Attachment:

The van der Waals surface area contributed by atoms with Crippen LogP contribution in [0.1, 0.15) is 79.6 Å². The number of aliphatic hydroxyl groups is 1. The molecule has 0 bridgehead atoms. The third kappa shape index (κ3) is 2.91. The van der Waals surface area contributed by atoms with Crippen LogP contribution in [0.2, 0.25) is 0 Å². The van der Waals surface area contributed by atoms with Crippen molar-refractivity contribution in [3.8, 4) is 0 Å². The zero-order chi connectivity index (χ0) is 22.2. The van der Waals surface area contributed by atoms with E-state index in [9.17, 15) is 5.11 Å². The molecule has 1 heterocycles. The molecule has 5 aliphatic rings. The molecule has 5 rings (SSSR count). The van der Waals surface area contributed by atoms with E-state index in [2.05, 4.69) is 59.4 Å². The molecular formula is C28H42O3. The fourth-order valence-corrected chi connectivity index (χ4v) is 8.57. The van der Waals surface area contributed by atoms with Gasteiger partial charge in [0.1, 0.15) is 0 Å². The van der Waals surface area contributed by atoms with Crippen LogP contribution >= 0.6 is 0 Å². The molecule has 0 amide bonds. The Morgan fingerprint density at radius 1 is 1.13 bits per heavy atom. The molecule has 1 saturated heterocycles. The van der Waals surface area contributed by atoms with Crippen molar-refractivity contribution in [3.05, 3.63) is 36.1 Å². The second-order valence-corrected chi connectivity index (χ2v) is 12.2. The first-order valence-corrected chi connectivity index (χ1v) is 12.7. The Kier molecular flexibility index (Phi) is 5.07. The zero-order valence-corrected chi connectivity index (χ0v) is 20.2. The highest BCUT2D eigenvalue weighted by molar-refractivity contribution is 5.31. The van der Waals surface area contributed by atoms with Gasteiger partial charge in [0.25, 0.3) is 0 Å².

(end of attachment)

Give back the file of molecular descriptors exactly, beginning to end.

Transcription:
The van der Waals surface area contributed by atoms with Crippen LogP contribution in [0.1, 0.15) is 79.6 Å². The number of aliphatic hydroxyl groups is 1. The molecule has 0 bridgehead atoms. The third kappa shape index (κ3) is 2.91. The van der Waals surface area contributed by atoms with Crippen LogP contribution in [0.2, 0.25) is 0 Å². The van der Waals surface area contributed by atoms with Crippen molar-refractivity contribution in [3.8, 4) is 0 Å². The zero-order chi connectivity index (χ0) is 22.2. The van der Waals surface area contributed by atoms with E-state index in [9.17, 15) is 5.11 Å². The molecule has 1 heterocycles. The molecule has 5 aliphatic rings. The molecule has 5 rings (SSSR count). The van der Waals surface area contributed by atoms with E-state index in [2.05, 4.69) is 59.4 Å². The molecular formula is C28H42O3. The fourth-order valence-corrected chi connectivity index (χ4v) is 8.57. The van der Waals surface area contributed by atoms with Gasteiger partial charge in [0.1, 0.15) is 0 Å². The van der Waals surface area contributed by atoms with Crippen LogP contribution >= 0.6 is 0 Å². The molecule has 0 amide bonds. The Morgan fingerprint density at radius 1 is 1.13 bits per heavy atom. The molecule has 1 saturated heterocycles. The van der Waals surface area contributed by atoms with Crippen molar-refractivity contribution in [3.05, 3.63) is 36.1 Å². The second-order valence-corrected chi connectivity index (χ2v) is 12.2. The first-order valence-corrected chi connectivity index (χ1v) is 12.7. The Kier molecular flexibility index (Phi) is 5.07. The zero-order valence-corrected chi connectivity index (χ0v) is 20.2. The highest BCUT2D eigenvalue weighted by molar-refractivity contribution is 5.31. The van der Waals surface area contributed by atoms with Gasteiger partial charge in [0.25, 0.3) is 0 Å².